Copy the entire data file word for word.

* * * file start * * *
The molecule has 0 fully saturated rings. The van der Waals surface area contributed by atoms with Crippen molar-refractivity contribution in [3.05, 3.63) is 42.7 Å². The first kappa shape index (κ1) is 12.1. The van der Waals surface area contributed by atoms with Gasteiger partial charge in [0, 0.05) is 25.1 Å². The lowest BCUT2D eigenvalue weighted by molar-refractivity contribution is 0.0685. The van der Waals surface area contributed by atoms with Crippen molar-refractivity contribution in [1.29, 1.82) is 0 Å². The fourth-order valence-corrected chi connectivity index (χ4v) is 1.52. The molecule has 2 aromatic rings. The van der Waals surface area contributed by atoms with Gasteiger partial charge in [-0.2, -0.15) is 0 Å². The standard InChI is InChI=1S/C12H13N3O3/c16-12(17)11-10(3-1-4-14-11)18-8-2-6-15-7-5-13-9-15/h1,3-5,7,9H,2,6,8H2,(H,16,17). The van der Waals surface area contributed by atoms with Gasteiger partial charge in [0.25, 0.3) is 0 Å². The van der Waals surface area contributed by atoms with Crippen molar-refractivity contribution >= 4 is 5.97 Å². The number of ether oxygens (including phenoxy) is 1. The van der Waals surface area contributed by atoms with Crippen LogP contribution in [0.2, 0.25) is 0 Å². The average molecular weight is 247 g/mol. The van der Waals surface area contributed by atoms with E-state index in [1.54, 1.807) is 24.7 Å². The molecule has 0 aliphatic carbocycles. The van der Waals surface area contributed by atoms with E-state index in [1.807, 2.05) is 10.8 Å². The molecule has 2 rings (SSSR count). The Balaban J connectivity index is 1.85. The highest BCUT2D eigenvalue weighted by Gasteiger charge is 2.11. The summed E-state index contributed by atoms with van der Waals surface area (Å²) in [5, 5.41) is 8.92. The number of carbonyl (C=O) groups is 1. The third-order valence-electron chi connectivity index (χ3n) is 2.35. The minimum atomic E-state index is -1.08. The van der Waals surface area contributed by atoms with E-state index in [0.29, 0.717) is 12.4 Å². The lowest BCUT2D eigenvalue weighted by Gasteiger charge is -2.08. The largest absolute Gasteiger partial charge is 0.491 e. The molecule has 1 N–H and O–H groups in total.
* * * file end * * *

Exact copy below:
The molecule has 0 fully saturated rings. The van der Waals surface area contributed by atoms with Crippen molar-refractivity contribution in [3.05, 3.63) is 42.7 Å². The first kappa shape index (κ1) is 12.1. The van der Waals surface area contributed by atoms with Gasteiger partial charge in [0, 0.05) is 25.1 Å². The lowest BCUT2D eigenvalue weighted by molar-refractivity contribution is 0.0685. The van der Waals surface area contributed by atoms with Crippen molar-refractivity contribution in [1.29, 1.82) is 0 Å². The fourth-order valence-corrected chi connectivity index (χ4v) is 1.52. The molecule has 2 aromatic rings. The van der Waals surface area contributed by atoms with Gasteiger partial charge in [-0.2, -0.15) is 0 Å². The standard InChI is InChI=1S/C12H13N3O3/c16-12(17)11-10(3-1-4-14-11)18-8-2-6-15-7-5-13-9-15/h1,3-5,7,9H,2,6,8H2,(H,16,17). The van der Waals surface area contributed by atoms with Gasteiger partial charge in [0.25, 0.3) is 0 Å². The van der Waals surface area contributed by atoms with Crippen molar-refractivity contribution >= 4 is 5.97 Å². The number of ether oxygens (including phenoxy) is 1. The van der Waals surface area contributed by atoms with Crippen LogP contribution in [0.2, 0.25) is 0 Å². The average molecular weight is 247 g/mol. The van der Waals surface area contributed by atoms with E-state index in [1.54, 1.807) is 24.7 Å². The molecule has 0 aliphatic carbocycles. The van der Waals surface area contributed by atoms with E-state index in [1.807, 2.05) is 10.8 Å². The molecule has 2 rings (SSSR count). The Balaban J connectivity index is 1.85. The highest BCUT2D eigenvalue weighted by Gasteiger charge is 2.11. The summed E-state index contributed by atoms with van der Waals surface area (Å²) in [5, 5.41) is 8.92. The number of carbonyl (C=O) groups is 1. The third-order valence-electron chi connectivity index (χ3n) is 2.35. The minimum atomic E-state index is -1.08. The van der Waals surface area contributed by atoms with E-state index in [0.29, 0.717) is 12.4 Å². The lowest BCUT2D eigenvalue weighted by Gasteiger charge is -2.08. The largest absolute Gasteiger partial charge is 0.491 e. The molecule has 1 N–H and O–H groups in total.